Ondine and I used a recipe from Bette Kroenig, owner of Bette's Oceanview Diner in Berkeley, and adapted it. Ondine says their scrapple is good stuff, and we do like this recipe - with the adjustments we made to it.
Makes 6 loaf pans full.
1/2 a small pig's head (ahem: brain removed), cleaned
2 trotters, cleaned
several pounds of meaty pork neck bones
or: 1 pork butt roast (about 5 pounds)
4 trotters/hocks, cleaned
1 whole yellow onion, cut in 6-8 pieces
3 stalks celery, cut into 2-3 pieces each
1 TB whole peppercorns
5 or 6 whole cloves
4 bay leaves
a handful of fresh parsley
2-3 tsp cayenne pepper
2 TB fresh ground black pepper
1 TB crumbled dry sage leaves, or chopped fresh
1 whole nutmeg, grated finely
3 TB salt
3 cups white cornmeal
3 cups yellow cornmeal
Put all of the ingredients from section I into a large stock pot, and cover them with water. Bring to a boil, then reduce the heat and simmer until the meat has fallen off the bones, about 3 hours or so.
Cool the pot, and scoop out the solids. Discard the bones, skin, cartilage, hunks of fat, and anything else you don't consider fit to eat. (My friend Lidia snatched up every one of these discards except the bones, and cooked them with black beans that night. It was "Muy delicioso!" she says!) Discard the peppercorns, celery, etc. When the meat is cool enough, chop it into small pieces. (You can use a food processor - we didn't.) You should have about 5 or more pounds of meat. The more meat, the merrier.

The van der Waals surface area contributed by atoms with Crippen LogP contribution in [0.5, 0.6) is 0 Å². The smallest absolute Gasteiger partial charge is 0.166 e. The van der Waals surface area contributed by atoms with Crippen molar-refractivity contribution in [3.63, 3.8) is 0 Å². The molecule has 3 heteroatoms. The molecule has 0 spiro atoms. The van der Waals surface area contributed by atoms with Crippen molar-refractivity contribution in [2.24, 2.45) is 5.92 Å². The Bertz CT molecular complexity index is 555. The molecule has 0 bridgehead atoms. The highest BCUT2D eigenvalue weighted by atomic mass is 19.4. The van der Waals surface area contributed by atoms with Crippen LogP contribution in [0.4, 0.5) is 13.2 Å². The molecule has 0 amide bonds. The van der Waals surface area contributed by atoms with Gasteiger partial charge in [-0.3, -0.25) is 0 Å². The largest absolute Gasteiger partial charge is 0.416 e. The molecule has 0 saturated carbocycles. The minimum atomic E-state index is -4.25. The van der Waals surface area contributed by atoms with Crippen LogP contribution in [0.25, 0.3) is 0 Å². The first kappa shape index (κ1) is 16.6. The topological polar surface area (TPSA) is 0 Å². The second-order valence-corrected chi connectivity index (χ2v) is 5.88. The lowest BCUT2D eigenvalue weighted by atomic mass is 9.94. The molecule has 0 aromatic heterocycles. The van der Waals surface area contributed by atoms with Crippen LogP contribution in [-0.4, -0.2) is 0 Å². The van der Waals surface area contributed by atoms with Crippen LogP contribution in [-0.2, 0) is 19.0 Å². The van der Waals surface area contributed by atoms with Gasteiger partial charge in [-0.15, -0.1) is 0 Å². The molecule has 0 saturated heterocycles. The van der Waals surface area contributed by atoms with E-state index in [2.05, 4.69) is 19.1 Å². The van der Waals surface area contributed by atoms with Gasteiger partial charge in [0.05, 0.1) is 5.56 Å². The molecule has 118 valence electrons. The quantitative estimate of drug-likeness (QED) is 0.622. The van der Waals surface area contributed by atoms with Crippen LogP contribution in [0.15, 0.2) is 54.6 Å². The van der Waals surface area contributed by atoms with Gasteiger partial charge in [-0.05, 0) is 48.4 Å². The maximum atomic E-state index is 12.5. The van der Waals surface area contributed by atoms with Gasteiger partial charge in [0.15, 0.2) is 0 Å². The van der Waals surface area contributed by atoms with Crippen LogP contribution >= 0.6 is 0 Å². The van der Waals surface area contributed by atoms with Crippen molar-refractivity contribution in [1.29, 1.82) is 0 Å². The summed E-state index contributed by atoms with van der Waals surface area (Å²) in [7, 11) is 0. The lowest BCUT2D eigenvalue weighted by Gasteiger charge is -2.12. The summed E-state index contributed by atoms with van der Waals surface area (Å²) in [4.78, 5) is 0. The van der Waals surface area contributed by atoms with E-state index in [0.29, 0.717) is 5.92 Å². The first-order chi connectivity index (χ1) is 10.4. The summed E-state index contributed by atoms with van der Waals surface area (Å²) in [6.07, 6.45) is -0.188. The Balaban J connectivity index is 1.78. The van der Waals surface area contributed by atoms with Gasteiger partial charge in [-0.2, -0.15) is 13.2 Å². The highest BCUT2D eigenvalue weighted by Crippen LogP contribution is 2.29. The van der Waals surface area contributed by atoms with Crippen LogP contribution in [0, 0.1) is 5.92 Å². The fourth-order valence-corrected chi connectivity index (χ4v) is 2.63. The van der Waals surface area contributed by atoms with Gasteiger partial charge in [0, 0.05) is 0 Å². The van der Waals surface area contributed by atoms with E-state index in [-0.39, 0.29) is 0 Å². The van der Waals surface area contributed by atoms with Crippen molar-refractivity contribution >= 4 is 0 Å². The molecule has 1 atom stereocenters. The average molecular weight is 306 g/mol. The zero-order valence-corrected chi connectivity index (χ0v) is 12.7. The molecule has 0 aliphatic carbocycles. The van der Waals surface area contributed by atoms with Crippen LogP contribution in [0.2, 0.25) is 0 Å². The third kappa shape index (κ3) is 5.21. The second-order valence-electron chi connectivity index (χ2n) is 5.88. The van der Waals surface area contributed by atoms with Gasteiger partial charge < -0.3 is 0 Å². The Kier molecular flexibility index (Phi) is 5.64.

Strain the broth - reserving it! If you want to do this over a few days, chill the broth and meat overnight. This makes it easier to skim off the fat. Otherwise, use your best talents to skim off the fat - there will be plenty of it! Measure the stock; you should have about 1 gallon to 5 or 6 quarts. If you are a bit short, you can add some water to it to make up the difference.